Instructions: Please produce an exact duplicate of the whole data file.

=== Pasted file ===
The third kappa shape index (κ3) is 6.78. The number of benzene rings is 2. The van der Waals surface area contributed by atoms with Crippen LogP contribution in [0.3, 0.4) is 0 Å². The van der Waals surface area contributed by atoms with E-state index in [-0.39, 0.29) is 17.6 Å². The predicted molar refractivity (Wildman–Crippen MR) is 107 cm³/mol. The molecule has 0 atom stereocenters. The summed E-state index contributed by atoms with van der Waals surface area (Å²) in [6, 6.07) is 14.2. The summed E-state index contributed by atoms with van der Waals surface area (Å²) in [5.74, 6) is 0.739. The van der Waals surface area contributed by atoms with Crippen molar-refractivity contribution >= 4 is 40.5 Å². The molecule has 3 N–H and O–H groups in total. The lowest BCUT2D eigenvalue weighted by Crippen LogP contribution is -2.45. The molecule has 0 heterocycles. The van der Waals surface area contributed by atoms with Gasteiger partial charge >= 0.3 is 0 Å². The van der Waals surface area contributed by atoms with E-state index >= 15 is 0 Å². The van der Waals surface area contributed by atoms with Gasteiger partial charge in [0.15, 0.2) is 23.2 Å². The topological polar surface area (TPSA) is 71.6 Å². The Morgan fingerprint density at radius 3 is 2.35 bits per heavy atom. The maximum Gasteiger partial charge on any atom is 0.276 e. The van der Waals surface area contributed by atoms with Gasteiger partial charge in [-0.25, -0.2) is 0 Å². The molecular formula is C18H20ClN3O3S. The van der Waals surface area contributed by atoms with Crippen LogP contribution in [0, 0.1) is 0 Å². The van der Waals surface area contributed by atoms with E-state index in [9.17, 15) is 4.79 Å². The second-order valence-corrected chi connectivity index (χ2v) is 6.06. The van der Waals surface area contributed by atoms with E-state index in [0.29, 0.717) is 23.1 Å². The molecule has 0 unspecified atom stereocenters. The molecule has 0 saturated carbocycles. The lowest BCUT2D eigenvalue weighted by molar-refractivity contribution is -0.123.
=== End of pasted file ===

The third kappa shape index (κ3) is 6.78. The number of benzene rings is 2. The van der Waals surface area contributed by atoms with Crippen LogP contribution in [0.3, 0.4) is 0 Å². The van der Waals surface area contributed by atoms with E-state index in [-0.39, 0.29) is 17.6 Å². The predicted molar refractivity (Wildman–Crippen MR) is 107 cm³/mol. The molecule has 0 atom stereocenters. The summed E-state index contributed by atoms with van der Waals surface area (Å²) in [6, 6.07) is 14.2. The summed E-state index contributed by atoms with van der Waals surface area (Å²) in [5.74, 6) is 0.739. The van der Waals surface area contributed by atoms with Crippen molar-refractivity contribution >= 4 is 40.5 Å². The molecule has 3 N–H and O–H groups in total. The lowest BCUT2D eigenvalue weighted by Crippen LogP contribution is -2.45. The molecule has 0 heterocycles. The van der Waals surface area contributed by atoms with Gasteiger partial charge >= 0.3 is 0 Å². The van der Waals surface area contributed by atoms with E-state index >= 15 is 0 Å². The van der Waals surface area contributed by atoms with Gasteiger partial charge in [0.15, 0.2) is 23.2 Å². The topological polar surface area (TPSA) is 71.6 Å². The Morgan fingerprint density at radius 3 is 2.35 bits per heavy atom. The maximum Gasteiger partial charge on any atom is 0.276 e. The van der Waals surface area contributed by atoms with Gasteiger partial charge in [-0.25, -0.2) is 0 Å². The molecular formula is C18H20ClN3O3S. The van der Waals surface area contributed by atoms with Crippen LogP contribution in [0, 0.1) is 0 Å². The van der Waals surface area contributed by atoms with E-state index in [9.17, 15) is 4.79 Å². The second-order valence-corrected chi connectivity index (χ2v) is 6.06. The van der Waals surface area contributed by atoms with E-state index in [0.29, 0.717) is 23.1 Å². The molecule has 0 unspecified atom stereocenters. The molecule has 0 saturated carbocycles. The lowest BCUT2D eigenvalue weighted by molar-refractivity contribution is -0.123.